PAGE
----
Value Lifestyle Marketing Works
Monday’s Advertising Age story, “In Mac vs. PC Battle, Microsoft Winning in Value Perception,” gets it right: Microsoft marketing focuses on value not low cost. AdAge’s Abbey Klaassen recounts brand research done by YouGov BrandIndex. I waited an extra day before writing about the study hoping to get data back directly from BrandIndex; there was no response to my request. So I’m excerpting the findings as reported by AdAge:
The perceptions of value the two brands offer has shifted dramatically in the eyes of 18- to 34-years-olds since Microsoft began running its ‘Laptop Hunters’ campaign in late March. Apple’s ‘value perception’ has fallen considerably, while Microsoft’s has risen…BrandIndex found the age group gave Apple its highest rating in late winter, when it notched a value score of 70 on a scale of -100 to 100 (a score of zero means that people are giving equal amounts of positive and negative feedback about a brand). But its score began to fall shortly after and, despite brief rallies, hovers around 12.4 today. Microsoft, on the other hand, has risen from near zero in early February to a value-perception score of 46.2.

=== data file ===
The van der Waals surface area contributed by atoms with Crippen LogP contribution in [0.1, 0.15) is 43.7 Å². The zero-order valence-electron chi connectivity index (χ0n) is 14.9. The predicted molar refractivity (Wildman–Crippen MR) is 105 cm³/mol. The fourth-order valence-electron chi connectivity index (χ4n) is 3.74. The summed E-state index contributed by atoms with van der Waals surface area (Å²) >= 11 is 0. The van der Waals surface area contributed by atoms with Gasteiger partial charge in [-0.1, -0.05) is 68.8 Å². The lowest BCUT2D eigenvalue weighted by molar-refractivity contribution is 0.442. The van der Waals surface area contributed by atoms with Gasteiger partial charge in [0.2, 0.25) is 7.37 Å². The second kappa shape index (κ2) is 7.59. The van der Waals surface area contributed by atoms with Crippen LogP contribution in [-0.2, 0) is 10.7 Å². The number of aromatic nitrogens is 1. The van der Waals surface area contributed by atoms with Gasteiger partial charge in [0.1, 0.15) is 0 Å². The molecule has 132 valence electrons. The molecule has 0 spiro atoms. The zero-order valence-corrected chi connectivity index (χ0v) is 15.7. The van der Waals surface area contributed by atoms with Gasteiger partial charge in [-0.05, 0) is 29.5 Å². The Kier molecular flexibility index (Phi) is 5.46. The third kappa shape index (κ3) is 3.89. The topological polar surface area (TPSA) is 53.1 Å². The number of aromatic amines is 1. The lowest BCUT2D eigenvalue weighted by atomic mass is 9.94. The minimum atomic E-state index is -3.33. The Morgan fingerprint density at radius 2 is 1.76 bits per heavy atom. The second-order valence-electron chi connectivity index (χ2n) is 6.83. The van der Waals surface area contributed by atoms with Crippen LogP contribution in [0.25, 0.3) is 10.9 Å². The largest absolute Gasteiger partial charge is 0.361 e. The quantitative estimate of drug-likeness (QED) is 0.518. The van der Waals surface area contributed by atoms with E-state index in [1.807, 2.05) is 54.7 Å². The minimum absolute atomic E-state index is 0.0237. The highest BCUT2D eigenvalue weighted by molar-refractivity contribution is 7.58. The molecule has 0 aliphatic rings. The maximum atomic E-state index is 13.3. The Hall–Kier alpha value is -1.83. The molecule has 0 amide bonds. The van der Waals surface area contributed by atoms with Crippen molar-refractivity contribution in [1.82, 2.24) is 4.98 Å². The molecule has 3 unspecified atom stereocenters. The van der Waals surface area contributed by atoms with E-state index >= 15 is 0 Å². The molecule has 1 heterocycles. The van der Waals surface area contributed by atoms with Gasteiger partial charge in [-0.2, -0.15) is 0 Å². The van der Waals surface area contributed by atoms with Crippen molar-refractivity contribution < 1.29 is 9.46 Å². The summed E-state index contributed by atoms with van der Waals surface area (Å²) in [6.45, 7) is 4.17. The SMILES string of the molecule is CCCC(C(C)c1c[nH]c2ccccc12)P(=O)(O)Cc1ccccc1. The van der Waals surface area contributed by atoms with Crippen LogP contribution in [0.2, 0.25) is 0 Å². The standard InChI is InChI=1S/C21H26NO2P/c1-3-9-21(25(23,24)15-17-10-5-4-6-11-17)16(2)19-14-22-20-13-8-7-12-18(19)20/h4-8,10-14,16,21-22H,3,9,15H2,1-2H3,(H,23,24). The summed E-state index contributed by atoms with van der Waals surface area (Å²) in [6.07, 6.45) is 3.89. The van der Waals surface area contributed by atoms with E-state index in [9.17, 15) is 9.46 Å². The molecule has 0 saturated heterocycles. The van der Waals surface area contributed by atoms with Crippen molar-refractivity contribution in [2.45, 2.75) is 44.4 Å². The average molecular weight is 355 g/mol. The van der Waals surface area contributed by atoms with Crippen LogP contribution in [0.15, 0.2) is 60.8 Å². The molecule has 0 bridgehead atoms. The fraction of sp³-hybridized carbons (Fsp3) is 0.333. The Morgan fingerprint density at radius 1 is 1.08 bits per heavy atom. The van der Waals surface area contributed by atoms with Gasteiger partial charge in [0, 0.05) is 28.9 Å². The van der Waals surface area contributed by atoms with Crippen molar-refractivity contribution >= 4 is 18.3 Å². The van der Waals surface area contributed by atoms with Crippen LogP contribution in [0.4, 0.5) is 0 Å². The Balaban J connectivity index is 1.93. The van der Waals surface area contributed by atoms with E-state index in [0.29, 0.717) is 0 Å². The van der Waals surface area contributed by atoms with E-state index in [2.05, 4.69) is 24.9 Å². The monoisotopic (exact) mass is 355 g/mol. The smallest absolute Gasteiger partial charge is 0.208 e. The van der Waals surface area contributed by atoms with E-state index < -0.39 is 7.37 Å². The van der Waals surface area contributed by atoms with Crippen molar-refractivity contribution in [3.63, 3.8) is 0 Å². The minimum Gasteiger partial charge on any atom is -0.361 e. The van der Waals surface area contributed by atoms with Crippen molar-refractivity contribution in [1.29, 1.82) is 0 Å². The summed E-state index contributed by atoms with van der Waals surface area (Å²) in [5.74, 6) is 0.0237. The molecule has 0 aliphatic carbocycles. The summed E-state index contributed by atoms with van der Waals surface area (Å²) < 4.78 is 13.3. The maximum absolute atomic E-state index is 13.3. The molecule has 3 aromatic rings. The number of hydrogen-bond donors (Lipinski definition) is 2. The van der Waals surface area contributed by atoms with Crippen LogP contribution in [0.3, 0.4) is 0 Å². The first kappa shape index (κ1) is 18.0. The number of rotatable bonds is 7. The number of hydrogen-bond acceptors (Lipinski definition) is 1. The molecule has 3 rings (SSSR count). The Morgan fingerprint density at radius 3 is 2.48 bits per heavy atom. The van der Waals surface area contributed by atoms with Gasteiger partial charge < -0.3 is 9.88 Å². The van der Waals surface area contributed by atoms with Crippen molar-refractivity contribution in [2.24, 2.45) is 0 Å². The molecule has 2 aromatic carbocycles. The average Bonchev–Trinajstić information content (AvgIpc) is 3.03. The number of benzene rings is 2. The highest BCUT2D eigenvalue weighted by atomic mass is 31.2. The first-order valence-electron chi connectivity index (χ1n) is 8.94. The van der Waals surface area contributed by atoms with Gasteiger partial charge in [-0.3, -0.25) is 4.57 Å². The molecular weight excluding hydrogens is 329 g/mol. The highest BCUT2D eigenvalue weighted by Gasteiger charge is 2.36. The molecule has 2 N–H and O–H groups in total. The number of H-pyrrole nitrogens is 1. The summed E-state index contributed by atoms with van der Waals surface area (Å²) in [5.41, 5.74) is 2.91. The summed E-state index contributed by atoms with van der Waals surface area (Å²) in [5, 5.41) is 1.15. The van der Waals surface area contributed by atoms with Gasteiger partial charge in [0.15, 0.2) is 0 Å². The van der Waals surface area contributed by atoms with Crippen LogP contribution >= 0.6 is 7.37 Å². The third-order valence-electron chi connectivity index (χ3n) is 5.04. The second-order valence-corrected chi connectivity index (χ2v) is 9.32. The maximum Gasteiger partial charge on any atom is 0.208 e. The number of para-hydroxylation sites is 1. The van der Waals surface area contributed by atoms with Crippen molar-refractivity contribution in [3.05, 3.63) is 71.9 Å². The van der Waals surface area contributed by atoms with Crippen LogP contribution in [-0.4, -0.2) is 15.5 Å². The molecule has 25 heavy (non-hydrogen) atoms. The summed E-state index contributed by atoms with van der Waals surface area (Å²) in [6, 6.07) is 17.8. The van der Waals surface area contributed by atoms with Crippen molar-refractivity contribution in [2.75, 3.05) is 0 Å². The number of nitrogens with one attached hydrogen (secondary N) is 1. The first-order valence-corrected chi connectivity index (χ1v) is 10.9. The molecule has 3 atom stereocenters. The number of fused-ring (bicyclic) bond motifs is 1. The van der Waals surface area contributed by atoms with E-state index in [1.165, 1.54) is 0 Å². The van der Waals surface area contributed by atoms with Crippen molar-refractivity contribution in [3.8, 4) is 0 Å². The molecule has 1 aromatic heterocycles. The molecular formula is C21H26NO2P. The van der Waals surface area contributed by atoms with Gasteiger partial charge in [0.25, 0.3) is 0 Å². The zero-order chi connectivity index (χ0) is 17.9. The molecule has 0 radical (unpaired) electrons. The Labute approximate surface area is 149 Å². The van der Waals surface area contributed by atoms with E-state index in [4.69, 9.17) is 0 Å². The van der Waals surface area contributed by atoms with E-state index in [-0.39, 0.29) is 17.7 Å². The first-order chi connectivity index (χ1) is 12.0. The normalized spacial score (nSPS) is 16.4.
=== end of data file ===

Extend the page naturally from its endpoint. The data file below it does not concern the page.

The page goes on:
Microsoft’s marketing of value, more importantly a value lifestyle, has started to pay off in more than just sales. It’s changing perception, in a market segment long owned by Apple. For years, analysts and pundits spoke about the iPod “halo effect,” that the music player’s success would lead to more Mac sales. But they weren’t really right. The halo effect was more brand perception, where younger consumers buying iPods and not accustomed to Windows PCs gave their allegiance to Apple products. Apple laid claim on the Millennials—NetGeners, if you prefer—and Cusper Gen Ys. Microsoft is taking them back.
The above chart is from Silicon Alley Insider, which offers “The Chart a Day” that I highly recommend. The graph isn’t rocket science. Microsoft value perception rose during the same time that Apple fell.
Zune Pass Goes Value Lifestyle
Last week, I read one smirking blog post or tweet after another about new Zune Pass marketing. Microsoft’s new Zune pitchman, financial planner Wes Moss, claims it costs “$30,000 to fill the latest iPod using iTunes.” By comparison, the $14.99/month Zune pass offers more value for less money, he asserts. D`oh, what kind of weird alternate universe are these Zune Pass marketing critics living in? Microsoft does its own data and probably already knew that the value messaging was working with 18-34 year olds—perhaps even teens.
Microsoft is right to extend value lifestyle marketing elsewhere, although the pitchman could be better. No offense to Wes, but he’s not exactly Joe Cool. But the main target market—consumers younger than 34—is right. It’s where Microsoft needs to raise brand perceptions against Apple. These are buyers who committing to a platform now could stay with it for life.